How Politics Hijacked Science and Religion

Signs at the “March for Science” in Washington, D.C., April 22, 2017. (Aaron P. Bernstein/Reuters)
Ideology has driven politically engaged Americans to think of religion as red and science as blue — and both are the worse for it.

NRPLUS MEMBER ARTICLE I n a well-functioning social order, science and religion would both be regarded as entirely apolitical cultural institutions. But in the United States today, both have taken on the character of political identity markers. It seems that Americans’ professed attitudes toward science and religion increasingly tell us more about their politics than about their actual attitudes toward science and religion, which is itself stark evidence of how politically obsessed we’ve become.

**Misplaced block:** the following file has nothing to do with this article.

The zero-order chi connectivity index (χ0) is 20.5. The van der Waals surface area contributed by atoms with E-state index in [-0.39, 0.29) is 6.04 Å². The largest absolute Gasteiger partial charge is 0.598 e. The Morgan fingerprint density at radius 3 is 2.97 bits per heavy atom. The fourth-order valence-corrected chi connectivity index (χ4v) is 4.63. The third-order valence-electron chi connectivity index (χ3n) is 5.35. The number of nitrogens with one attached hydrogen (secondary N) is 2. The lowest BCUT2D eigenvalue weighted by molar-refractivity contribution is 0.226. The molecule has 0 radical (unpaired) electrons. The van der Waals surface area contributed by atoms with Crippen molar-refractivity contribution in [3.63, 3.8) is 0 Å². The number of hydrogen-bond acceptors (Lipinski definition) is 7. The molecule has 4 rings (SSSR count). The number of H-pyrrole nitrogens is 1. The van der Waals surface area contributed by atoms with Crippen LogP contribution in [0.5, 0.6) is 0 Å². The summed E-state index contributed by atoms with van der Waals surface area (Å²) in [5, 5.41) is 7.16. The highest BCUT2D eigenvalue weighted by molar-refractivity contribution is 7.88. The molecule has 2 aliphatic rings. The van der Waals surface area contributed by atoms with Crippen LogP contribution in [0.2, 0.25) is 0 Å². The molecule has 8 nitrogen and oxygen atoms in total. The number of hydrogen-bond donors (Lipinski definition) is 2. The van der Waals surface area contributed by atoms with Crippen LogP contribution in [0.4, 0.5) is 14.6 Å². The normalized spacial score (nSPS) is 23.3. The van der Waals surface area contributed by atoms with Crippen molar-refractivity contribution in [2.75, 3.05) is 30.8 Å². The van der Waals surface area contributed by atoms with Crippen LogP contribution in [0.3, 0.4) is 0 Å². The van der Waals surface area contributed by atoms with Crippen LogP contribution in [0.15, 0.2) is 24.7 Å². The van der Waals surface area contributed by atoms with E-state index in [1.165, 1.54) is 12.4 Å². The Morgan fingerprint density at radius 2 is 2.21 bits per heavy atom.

A recent piece by Carol Kuruvilla published by the Religion News Service highlights the fascinating trends that have been observed over time pertaining to the public’s perception of science and religion

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